The Owl Pages

Oaxaca Screech Owl ~ Megascops lambi


The Oaxaca Screech Owl is a medium-sized screech owl with short ear-tufts and yellow eyes. This species is not currently recognised by the International Ornithological Congress, who consider it a sub-species of the Pacific Screech Owl Megascops cooperi.


Description: The facial disc is greyish, with a prominant dark rim. The eyes are yellow while the bill and cere are olive-green to brownish-olive. The bill has a yellowish tip. The crown is dark, contrasting with frosty areas around the face and hindneck. Upperparts are greyish-brown overlaid with vinaceous, with dark streaks and vermiculations. Underparts have a strong vinaceous wash and herringbone patterns on individual feathers, mixed with suffused vermiculations. Tarsi are featherd to the base of the toes which are are pale greyish-brown and bristled. Claws are dark horn with blackish tips.

Size: Length 20-22cm. Wing Length 148-166mm. Tail length 76-83mm. Weight 115-130g.

Habits: The Oaxaca Screech Owl is Nocturnal and crepuscular.

Voice: The vocal patterns of this owl are little studied. The A-song is believed to be a gruff, guttural grunting trill followed by a staccato croarrr-gogogogogogok. The B-song is a 'whinny' call similar to that of the Eastern Screech Owl. The female's songs are similar but higher in pitch.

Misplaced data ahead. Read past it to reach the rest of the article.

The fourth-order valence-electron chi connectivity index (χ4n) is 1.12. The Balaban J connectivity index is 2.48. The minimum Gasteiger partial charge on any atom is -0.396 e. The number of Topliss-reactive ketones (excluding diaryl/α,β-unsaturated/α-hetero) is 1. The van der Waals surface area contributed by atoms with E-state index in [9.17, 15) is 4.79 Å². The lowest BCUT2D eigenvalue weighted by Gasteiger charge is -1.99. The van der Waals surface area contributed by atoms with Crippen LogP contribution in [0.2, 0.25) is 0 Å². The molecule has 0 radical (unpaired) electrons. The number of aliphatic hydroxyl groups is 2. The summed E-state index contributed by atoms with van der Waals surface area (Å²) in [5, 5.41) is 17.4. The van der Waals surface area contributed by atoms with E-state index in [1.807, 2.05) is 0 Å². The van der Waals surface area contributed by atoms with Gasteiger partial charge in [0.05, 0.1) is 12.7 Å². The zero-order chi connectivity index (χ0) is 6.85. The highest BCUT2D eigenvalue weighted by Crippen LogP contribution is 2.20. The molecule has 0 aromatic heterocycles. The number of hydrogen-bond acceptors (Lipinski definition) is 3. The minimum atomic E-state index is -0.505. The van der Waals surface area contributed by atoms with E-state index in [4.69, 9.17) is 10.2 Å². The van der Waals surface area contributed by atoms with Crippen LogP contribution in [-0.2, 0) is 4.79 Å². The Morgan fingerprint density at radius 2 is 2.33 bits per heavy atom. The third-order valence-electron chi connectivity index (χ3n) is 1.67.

Hunting & Food: Feeds on Insects and other arthropods, small mammals, birds and other small vertebrates.

Breeding: Generally unknown, probably nests in holes in trees.

Mortality: No information available, probably similar to the Eastern Screech Owl.

Habitat: Thorn woodlands with candelabra cacti and palms, often surrounding coastal swamps with mangroves. Ranges from sea-level up to about 1000m.

Distribution: Endemic to the Pacific slope of Oaxaca in Southwest Mexico.

Status: Uncertain.

Original Description: Moore, Robert Thomas, & Marshall, J.T. 1959. Condor 61: p. 224, pt. 3.

References: (may contain affiliate links)
del Hoyo, Elliott & Sargatal. 1999. "Handbook of the Birds of the World: Barn Owls to Hummingbirds". Buteo Books.
Duncan, James R.. 2003. "Owls of the World: Their Lives, Behavior and Survival". Firefly Books.
Johnsgard, Paul A.. 2002. "North American Owls: Biology and Natural History". Smithsonian.
König, Claus & Weick, Friedhelm. 2008. "Owls: A Guide to the Owls of the World (Second Edition)". Yale University Press.

See also: Other owls from North America, Genus: Megascops.

Page by Deane Lewis. Last updated 2020-10-24. Copyright Information.